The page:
City Hangout – National Museum, Janpath
[Text and photos by Mayank Austen Soofi]
The past gets tangible here. With over 200,000 exhibits, spanning over 5,000 years, the National Museum, India’s largest, is a storehouse of heritage.
The museum has three floors. Its corridors are lined with 800 sculptures, from the 3rd century BC to the 18th century AD. The exhibition halls have statues, paintings and coins, toys and pottery.
There is also a woman’s skeleton, with pottery shards arranged around her head, indicating that people of the Harappan civilization believed in life after death.
With each gallery dedicated to a theme or period (Harappan civilization, Maurya dynasty, Sunga and Satvahana art, Gandhara sculptures), it is unsettling to walk through so many centuries in so little time. And almost each object, no matter if it is just a tiny terracotta animal, can be observed and admired for hours.
The Gandhara sculpture is remarkable for its Greek influence; some of its Buddhas are dressed in togas.
The gallery on Buddhism has Thangkas, or painted scrolls from Tibet, wooden sculptures from Java and Cambodia, and Buddha’s life scenes from Sarnath. It is most renowned for its Buddha relics (5th to 4th century BC) unearthed from Piprahwa in the Bastar district of Uttar Pradesh.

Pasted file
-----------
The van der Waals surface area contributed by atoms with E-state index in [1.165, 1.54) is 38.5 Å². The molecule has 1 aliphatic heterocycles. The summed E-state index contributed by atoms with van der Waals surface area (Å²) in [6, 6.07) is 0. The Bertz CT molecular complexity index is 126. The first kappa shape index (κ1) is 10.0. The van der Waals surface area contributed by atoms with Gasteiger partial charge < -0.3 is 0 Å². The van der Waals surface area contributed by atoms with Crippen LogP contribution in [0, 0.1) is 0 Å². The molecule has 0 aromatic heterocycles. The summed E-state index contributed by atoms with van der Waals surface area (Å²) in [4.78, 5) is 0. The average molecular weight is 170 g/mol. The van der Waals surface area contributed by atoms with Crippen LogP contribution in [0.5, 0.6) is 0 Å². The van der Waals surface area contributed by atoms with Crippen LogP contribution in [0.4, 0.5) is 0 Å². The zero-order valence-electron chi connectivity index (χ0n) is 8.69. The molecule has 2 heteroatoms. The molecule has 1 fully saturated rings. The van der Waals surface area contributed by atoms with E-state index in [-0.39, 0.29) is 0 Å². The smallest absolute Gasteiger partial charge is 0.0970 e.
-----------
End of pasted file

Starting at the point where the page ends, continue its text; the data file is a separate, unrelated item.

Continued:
The section on Indian miniature paintings, with more than 300 exhibits, could make for a separate museum. Belonging chiefly to Mughal, Rajasthani and Pahari styles, most paintings, dating from 1000 to 1900, are inspired from scenes out of Hindu epics, court life and classical dance and music. A few show the remarkably liberal lifestyle of the era: embracing lovers, bathing women and harem princesses enjoying wine and music.
Other floors display textiles, musical instruments, coins and weapons.
An exhibit that must not be missed is outside the building. The octagonal chariot (18th to 19th century) from Tamil Nadu, at the entrance, is made of saal and sagvan wood. Dedicated to Vishnu, it has six wheels, 425 carved panenls and weighs more than 2,000 kg. It will take your breath way.
Where Janpath Time 10 am to 5 pm (Monday closed) Nearest Metro Station Udyog Bhawan
Looking at the lost time
wow . some photos were out of world as sleeping police man and couple viewing . thnx
I saw the Nizam of Hyderbad’s jewellery collection on display here once. It was a special exhibition, ticketed separately from the museum entrance. Awesome! I asked the guardian if I can put on some pieces for a while. Unfortunately, he declined.
Shit! I was there just day before yesterday.
Oh..and the nearest metro station is Udyog Bhavan. About a five min walk from its Vayu Bhavan exit.
Corrected. Thank you.
One of the few museums that allow photography inside, interesting.
One of the few museums that allows photography inside, interesting.
for a fee, of course.
Their cafeteria was really good for an inexpensive, home-style meal: hope it still exists (last visited about 3 years ago)
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